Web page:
Bill Carmichael: EU elite must tackle traffickers to end migrant crisis

There appears to be no end in sight to the migrant crisis.
There appears to be no end in sight to the migrant crisis.
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When the German Chancellor Angela Merkel threw open Europe’s borders to over a million migrants three years ago – without a single security check – she didn’t consult with all of her EU counterparts, even though her decision would have disastrous consequences throughout the continent.

It was a classic example of the European political elite taking decisions without the slightest regard for the thoughts, feelings or welfare of the 500 million people they are supposed to represent.

Is it any wonder that so-called ‘populist’ parties – that is parties that actually listen to what voters want – have since surged in voter approval from Sweden to Austria, and from Hungary to Italy, to such an extent that the very future of the EU is now under serious threat?

Germany has not been immune from this anti-establishment uprising and Merkel’s decision to tear down Europe’s borders has come back to haunt her.

Following a series of high profile crimes committed by the migrants she invited in, including the Berlin terror attack in which 12 people were murdered in 2016, the Eurosceptic AfD party scored spectacular gains in German elections last September, and today Merkel is facing a growing revolt within her own CDU/CSU party.

But despite blame for the crisis being firmly laid at Merkel’s door, Germany did not suffer the worst of it. The impacts on countries closer to the migrant routes to northern Europe, for example Greece and Italy, were far more serious.

For example, since 2013 an estimated 700,000 migrants have been ferried to Italy by NGO ‘rescue ships’ and EU vessels. This placed huge pressure on a country already racked by high levels of debt, stagnant growth, and high unemployment, particularly amongst the young.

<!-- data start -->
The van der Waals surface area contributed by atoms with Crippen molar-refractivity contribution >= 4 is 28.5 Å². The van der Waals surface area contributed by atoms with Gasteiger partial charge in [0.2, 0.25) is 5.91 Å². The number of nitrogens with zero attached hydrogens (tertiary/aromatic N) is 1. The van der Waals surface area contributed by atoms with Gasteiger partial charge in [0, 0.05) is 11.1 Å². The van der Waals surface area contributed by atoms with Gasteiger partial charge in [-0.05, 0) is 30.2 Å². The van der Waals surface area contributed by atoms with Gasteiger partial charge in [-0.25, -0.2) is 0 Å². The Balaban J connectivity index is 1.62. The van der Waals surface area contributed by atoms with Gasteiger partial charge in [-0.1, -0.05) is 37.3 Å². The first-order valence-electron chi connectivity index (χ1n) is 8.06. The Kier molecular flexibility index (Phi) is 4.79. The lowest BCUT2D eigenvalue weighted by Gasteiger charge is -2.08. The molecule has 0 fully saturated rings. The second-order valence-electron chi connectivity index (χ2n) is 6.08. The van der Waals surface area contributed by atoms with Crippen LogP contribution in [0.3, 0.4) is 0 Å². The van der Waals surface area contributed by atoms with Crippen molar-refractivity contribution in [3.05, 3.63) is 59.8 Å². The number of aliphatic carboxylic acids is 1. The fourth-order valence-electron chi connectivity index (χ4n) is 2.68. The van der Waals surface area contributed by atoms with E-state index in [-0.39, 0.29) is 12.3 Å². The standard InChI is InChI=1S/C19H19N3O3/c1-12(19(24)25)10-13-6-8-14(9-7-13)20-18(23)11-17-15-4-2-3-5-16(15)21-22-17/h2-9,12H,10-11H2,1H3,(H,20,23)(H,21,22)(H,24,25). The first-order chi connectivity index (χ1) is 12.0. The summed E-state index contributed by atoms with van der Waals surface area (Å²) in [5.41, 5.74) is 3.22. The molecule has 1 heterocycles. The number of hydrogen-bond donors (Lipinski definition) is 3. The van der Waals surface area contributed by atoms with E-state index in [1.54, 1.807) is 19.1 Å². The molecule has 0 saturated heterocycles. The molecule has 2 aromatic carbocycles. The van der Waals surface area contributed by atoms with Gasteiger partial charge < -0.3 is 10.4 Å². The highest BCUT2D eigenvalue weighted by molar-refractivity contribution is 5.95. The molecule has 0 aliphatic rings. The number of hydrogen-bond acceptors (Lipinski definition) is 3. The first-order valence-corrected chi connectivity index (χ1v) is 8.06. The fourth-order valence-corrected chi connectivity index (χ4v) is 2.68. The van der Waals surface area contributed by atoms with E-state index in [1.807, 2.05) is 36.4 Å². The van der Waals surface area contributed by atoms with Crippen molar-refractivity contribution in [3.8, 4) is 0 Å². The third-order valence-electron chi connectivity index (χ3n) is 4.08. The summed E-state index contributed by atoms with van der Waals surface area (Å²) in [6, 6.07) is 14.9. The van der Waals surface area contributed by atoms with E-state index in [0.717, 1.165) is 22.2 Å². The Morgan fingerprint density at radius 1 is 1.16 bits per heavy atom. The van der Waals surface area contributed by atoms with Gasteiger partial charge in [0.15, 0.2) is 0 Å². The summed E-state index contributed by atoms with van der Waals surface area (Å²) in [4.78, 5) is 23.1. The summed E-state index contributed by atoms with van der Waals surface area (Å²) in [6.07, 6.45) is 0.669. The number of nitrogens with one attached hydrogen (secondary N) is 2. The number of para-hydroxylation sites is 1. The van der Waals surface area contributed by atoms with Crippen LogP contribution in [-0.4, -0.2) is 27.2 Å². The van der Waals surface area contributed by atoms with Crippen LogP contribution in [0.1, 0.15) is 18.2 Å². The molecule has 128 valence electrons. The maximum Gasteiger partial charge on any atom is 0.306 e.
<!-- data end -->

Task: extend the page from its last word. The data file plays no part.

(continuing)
But Italy’s desperate pleas for help from the EU fell on deaf ears. In fact the French government closed its ports to migrant ships and mounted robust security operations on its border with Italy to keep the migrants out.

So much for the much lauded idea of EU “solidarity”.

When politicians stop listening to voters, we shouldn’t be surprised when the people vote for someone who will.

So it happened in March in Italy when the anti-establishment Lega and Five Star Movement pulled off a spectacular election victory on a Eurosceptic ticket.

The new Deputy Prime Minister Matteo Salvini pledged to stop migrants being ferried to Italy and to deport all of the 500,000 illegal migrants in the country. This week he started to deliver on this promise when he refused to allow a charity boat, the Aquarius, loaded with over 900 migrants picked up off the coast of Libya, to dock in Italy.

This earned the new Italian government some withering criticism, not least from Emmanuel Macron who accused Italy of “cynicism and irresponsibility”.

The hypocrisy of the French President is staggering. As Salvini pointed out, the French agreed to accept 9,816 migrants to relieve the pressure on Italy as part of a 2015 EU redistribution scheme. So far in three years they have accepted just 640.

Salvini also argues that migration across the Mediterranean is part of a huge moneymaking racket run by ruthless people-smuggling gangs operating out of Libya. The NGO and charity ships are simply operating a naval taxi service by picking up these paying customers a few miles off the Libyan coast and transporting them to Italy.

Occasionally, the rickety boats setting off from Libya sink before the charity ships can reach them, and people drown. But that is clearly a price that the people-smugglers – and their enablers in the charities and NGOs – are prepared to pay.

The charities tell us the people on the board the ship are “desperate”, but not so desperate that they would seek refuge in the nearest safe port – in Tunisia. They have paid hard cash to get into Europe and they expect to get what they paid for.

The Aquarius is now en route to Valencia where the Spanish socialist government has agreed to allow it to dock. Good luck with that, Spain. I suspect if you accept many more migrant boats your politics will soon go the way of Italy’s.

Clearly France and Germany could do a lot more to help Italy cope with the crisis.

But surely Salvini is right when he points to the people-smugglers as the heart of problem. Unless we can disrupt their operations, and stop the charities from assisting them, the images of drowned children will become increasingly common.